A copy of the report is available upon request. An executive summary is available at tinyurl.com/SpeedometryEval.
About the USC Rossier School of Education
The mission of the USC Rossier School of Education is to improve learning in urban education locally, nationally and globally. USC Rossier leads the way in innovative, collaborative solutions to improve education outcomes. Their work is field-based, in the classroom, and online, and reflects a diversity of perspectives and experiences. USC Rossier prides itself on innovation in all its programs, preparing teachers, administrators, and educational leaders who are change agents. The school supports the most forward-thinking scholars and researchers, whose work is having direct impact on student success in K-12 schools and higher education. USC Rossier is a leader in using cutting-edge technology to scale up its quality programs for maximum impact.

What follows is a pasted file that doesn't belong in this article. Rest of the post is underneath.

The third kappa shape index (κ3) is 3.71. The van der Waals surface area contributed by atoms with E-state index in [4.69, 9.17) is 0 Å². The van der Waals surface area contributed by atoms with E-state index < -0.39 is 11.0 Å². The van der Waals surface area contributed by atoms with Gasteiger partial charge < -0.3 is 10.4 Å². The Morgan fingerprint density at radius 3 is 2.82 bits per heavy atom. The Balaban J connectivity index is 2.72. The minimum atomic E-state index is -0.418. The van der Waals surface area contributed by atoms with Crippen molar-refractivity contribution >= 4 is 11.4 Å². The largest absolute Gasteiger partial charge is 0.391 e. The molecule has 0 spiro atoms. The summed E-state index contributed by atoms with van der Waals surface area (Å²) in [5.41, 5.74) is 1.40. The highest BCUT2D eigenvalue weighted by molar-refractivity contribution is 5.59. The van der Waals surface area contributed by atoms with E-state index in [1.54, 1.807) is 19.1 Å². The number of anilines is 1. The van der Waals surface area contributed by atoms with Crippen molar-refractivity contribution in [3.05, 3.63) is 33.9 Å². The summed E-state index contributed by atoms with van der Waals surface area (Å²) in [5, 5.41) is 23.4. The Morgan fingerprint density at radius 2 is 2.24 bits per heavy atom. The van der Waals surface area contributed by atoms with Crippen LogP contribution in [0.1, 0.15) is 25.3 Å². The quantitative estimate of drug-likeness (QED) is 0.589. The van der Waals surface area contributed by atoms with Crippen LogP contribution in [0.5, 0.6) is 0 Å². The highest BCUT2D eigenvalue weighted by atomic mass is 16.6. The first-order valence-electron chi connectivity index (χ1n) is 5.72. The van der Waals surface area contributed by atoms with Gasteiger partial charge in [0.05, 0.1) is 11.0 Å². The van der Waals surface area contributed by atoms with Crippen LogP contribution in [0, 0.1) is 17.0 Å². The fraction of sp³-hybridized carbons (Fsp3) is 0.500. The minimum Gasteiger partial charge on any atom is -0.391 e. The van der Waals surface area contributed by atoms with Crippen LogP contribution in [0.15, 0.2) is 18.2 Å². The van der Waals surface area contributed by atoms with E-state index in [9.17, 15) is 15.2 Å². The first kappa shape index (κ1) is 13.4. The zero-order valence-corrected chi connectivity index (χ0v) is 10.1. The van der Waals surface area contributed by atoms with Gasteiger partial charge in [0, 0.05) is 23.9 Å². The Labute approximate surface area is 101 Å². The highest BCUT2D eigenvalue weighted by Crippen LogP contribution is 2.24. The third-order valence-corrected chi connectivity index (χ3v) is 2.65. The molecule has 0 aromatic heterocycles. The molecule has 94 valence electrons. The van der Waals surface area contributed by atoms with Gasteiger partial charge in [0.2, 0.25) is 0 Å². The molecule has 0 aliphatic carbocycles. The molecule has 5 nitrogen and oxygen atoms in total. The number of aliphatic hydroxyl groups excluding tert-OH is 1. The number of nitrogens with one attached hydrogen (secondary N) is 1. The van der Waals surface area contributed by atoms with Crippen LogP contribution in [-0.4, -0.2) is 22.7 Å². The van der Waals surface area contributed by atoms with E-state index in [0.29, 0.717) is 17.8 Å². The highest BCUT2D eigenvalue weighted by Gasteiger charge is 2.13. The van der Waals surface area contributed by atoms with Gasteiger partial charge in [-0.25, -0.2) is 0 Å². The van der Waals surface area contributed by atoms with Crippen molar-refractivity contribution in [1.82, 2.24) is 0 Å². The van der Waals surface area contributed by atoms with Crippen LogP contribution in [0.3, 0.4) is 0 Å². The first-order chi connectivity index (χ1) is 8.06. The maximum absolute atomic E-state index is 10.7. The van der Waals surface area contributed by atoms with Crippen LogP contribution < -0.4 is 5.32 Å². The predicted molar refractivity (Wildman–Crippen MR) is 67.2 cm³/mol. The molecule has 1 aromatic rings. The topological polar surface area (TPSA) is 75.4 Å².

About Mattel Children's Foundation
The Mattel Children's Foundation was established in 1978 and is a separate charitable organization incorporated as a nonprofit public benefit corporation. Since its inception, the mission of the Mattel Children's Foundation has been to make a meaningful difference in the lives of children in need around the world. Today the Foundation continues to fulfill this mission through partnerships with exemplary nonprofit partners that demonstrate our commitment through both compassionate outreach to children and strong financial accountability. Over the years, the Mattel Children's Foundation has supported millions of children around the world through grants to charitable organizations that serve youth, as well as funding of new technologies, after-school activities, literacy projects, and programs that promote the health and empowerment of children in need.
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SOURCE Mattel, Inc.